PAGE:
The time I beat a bunch of special Olympic athletes in a race…
It was a long and glorious summer.
A time in my life of realising the benefit of goals, where I was about to reach my most successful era in my obstacle racing career.
I was getting prepped to my next Spartan sprint (a 5k race), when my brother told me about a charity event he’d gone involved with as part of his role working in disability sport.
It was about a week before Spartan, but I figured a small event with local club runners would do no harm and be a great opportunity to test how much my 5k had improved with friendly competition.
We arrived to find the course was simply two laps around the local park and no one had turned up expect me, my brother and the organiser Mark.
“Where we all the runners?”
I asked as an open question.
Mark had forgotten to do any marketing – posters, emails, Facebook events, press releases, leaflet drops to gyms and running clubs… nothing.
“Is there going to be anyone to actually race?”
I said, realising I could do a run around a park near me without the hour commute.
“Oh, don’t worry people representing the charity are going to be running”
Mark saw the look of concern on my face.
“…some of them have run at the National Indoor Athletics Centre in Cardiff”
I didn’t really know much about the centre, but was impressed to have the chance to compete with people good enough to run on track.
15 minutes before the race started the competition arrived in a mini-bus, with parents and carers.
“National Indoor Athletics Centre?”
I said giving my brother a quizzical look.
“Yeah” he said.
“They ran in the Junior Special Olympics this year…”
“not only am I the only one running who does not have special needs, I’m also the only adult”
The race started and I found myself in the unusual position of being in the lead, something I never liked, much preferring looking down on a leader to set the pace.
But then as the field trimmed out, I could hear the breathing of a kid trailing close behind me – I picked up the pace, but I couldn’t shake him.
I went faster, but he continued to challenge, so I dug deeper keeping the lead on grit and determination alone.
“Guess I’ve got my pace setter” I thought.
The kid pushed me to my limits, I was suffering and ready to let him have the lead, when suddenly he slowed to a slump at the side of course, gasping for the breath.
Because of the two-man race, the rest of the field were nowhere to be seen, so I slowdown, catching my breath and hoping some of the juniors would gain ground – they never did.
I smoked the competition, beating second place by over 5 minutes.
Afterwards I found out ‘the kid’ who’d nearly left me gassed out in the first mile didn’t have an ‘off switch’ –no strategy just always sprinting to the front with whomever occupied the spot.
It was an embarrassing victory, standing by the finish line applauding on the youngsters and getting my picture in the local paper (one of the few things organised correctly).
I won, but I felt undeserving.
I termed this winners guilt.
This anecdote was just an example of one of many situations of my mindset – downplaying any results as a fluke or down to good circumstance.
This had an actual recognised name – imposter syndrome, phenomenon where an individual develops feelings of inadequacy, even in success.
This is a continued battle as I feel like a fraud ready to be found out. When I doubt myself I try to consider the following:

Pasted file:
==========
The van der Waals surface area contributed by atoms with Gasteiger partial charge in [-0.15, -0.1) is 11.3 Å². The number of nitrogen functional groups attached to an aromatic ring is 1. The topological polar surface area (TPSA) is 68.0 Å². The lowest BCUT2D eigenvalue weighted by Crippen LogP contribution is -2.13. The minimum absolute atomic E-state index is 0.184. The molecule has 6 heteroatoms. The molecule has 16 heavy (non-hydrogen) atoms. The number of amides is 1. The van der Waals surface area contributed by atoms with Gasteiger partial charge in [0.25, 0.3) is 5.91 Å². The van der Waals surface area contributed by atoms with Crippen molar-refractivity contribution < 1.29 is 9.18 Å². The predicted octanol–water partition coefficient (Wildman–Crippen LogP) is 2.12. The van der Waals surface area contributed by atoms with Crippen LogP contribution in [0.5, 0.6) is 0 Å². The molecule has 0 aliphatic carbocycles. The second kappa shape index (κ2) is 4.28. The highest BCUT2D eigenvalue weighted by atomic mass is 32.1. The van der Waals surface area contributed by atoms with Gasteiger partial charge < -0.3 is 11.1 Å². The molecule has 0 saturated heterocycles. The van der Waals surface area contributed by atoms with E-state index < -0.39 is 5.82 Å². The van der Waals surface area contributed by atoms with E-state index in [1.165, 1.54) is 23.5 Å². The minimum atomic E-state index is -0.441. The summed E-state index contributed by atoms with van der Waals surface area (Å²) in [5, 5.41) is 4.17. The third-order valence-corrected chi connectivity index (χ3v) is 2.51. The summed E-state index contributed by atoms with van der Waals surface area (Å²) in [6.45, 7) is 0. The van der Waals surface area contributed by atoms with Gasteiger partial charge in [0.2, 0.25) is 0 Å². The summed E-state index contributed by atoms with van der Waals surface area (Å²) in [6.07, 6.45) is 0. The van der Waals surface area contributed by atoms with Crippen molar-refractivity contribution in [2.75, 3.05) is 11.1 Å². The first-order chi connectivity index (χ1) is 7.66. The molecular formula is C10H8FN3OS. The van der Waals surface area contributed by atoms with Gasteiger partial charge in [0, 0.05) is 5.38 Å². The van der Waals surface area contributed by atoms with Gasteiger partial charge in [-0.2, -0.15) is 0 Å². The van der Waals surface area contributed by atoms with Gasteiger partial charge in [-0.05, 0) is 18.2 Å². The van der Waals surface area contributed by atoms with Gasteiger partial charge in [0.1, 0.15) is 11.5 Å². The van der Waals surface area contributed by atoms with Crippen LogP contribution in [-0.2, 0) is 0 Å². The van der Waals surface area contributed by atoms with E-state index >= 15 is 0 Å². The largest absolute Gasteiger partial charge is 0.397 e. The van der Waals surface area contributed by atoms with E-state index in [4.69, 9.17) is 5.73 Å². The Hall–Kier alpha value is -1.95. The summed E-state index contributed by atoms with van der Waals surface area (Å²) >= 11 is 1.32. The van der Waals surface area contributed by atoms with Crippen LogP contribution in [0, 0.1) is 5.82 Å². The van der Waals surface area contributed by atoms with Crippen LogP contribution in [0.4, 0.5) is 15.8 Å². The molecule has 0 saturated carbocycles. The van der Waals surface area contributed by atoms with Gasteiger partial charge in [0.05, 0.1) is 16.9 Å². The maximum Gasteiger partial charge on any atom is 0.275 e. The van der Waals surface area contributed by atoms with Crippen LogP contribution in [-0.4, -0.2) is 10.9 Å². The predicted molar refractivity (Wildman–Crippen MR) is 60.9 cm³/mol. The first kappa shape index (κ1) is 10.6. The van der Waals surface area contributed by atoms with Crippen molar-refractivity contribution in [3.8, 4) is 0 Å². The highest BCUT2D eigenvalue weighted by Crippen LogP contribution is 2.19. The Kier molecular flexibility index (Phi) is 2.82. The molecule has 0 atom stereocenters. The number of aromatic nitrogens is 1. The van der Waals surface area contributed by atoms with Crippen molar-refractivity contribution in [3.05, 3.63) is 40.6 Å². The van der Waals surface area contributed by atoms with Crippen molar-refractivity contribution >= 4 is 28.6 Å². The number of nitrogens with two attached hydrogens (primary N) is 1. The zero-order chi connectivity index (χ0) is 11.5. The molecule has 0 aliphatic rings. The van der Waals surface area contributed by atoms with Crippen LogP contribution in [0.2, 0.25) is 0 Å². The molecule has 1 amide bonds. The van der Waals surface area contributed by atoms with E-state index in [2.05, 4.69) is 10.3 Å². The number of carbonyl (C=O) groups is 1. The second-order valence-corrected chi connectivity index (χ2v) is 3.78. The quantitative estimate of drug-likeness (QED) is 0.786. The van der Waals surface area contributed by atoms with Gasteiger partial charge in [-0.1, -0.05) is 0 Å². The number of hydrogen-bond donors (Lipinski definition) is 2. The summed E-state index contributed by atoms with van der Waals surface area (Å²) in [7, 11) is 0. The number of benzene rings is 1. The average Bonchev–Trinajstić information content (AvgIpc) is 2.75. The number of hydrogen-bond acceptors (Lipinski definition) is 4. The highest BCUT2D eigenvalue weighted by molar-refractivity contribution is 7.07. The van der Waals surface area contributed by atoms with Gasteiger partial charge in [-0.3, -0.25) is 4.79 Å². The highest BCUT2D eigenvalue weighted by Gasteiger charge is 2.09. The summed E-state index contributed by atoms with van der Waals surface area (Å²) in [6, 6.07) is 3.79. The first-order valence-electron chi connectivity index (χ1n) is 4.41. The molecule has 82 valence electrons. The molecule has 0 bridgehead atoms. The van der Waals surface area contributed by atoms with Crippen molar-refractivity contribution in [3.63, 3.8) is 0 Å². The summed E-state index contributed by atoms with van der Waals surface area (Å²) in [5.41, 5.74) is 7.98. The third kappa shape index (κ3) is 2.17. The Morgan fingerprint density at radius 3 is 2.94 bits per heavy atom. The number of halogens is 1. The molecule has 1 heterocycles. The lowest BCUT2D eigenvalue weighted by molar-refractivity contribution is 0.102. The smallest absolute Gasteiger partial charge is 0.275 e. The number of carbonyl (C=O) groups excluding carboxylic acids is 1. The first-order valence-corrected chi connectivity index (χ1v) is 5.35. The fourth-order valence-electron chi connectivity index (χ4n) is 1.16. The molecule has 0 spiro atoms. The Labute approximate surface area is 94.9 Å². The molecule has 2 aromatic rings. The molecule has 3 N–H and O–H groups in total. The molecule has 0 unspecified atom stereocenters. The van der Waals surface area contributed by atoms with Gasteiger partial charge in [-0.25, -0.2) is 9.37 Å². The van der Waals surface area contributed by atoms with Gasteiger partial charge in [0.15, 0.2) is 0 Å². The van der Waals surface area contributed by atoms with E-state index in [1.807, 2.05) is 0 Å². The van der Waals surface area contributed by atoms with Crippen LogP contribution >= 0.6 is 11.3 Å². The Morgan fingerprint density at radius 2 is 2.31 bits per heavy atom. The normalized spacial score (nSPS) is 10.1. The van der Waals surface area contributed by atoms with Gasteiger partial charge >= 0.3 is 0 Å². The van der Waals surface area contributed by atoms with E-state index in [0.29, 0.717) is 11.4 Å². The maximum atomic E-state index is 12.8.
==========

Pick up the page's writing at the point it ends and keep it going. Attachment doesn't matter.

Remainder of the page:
Ignoring genuine, real, quantifiable achievements.
When you achieve something, you can talk down the outcome.
But when you have hard driven facts this makes the result more difficult to deny.
From my story I know:
1. I finished first in the race
2. I achieved a 5k personal best
The first fact I used to beat myself up – yes, I finished first, but in a poorly organised race, with people 15 years my junior, with special needs.
By doing this I organised another fact – this race I beat my personal best, breaking a sub-twenty-minute mark for the first time.
I could dismiss my success all I want, but even in a well organised 5k, this would still be a good result - likely putting me with the top 10% of runners.
And when framed this way I can hold my head up high and say what was achieve wasn’t luck, or chance – it happened because of my continuous persistence to be a better runner.
Facts can’t be argued with – use the ones that build you up to recognise your achievement.
Flipping the script on how we talk.
Evidently this story reeks of poor self-talk – because of the disabilities of those in the field, I used my own prejudices to deny satisfaction of winning the race, impacting my self-worth and confidence.
For imposter syndrome we can work on flipping the script how we talk – in our own thoughts being more aware what we tell ourselves, talking about all the things done right – fighting the challenge, beating a personal best, recognising the training that created the achievement.
And don’t forget how we talk out loud is just as important.
When I talked about this victory, friends would congratulate me.
My response? These simple damaging words:
“oh, it was nothing…”
…never a great way to respond to praise, if someone complements you on success simply say:
A story of luck… brought by effort.
I shared this personal story today to highlight how much it’s possible to undermine our own abilities, can you think of a result you justified as being lucky? ...
Or that success and praise is not something deserved? …
If there is one thing to take from my story stop being hard on yourself and recognise when you’ve done good… no excuses.
Aim higher, feel good and get results…
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Until next time,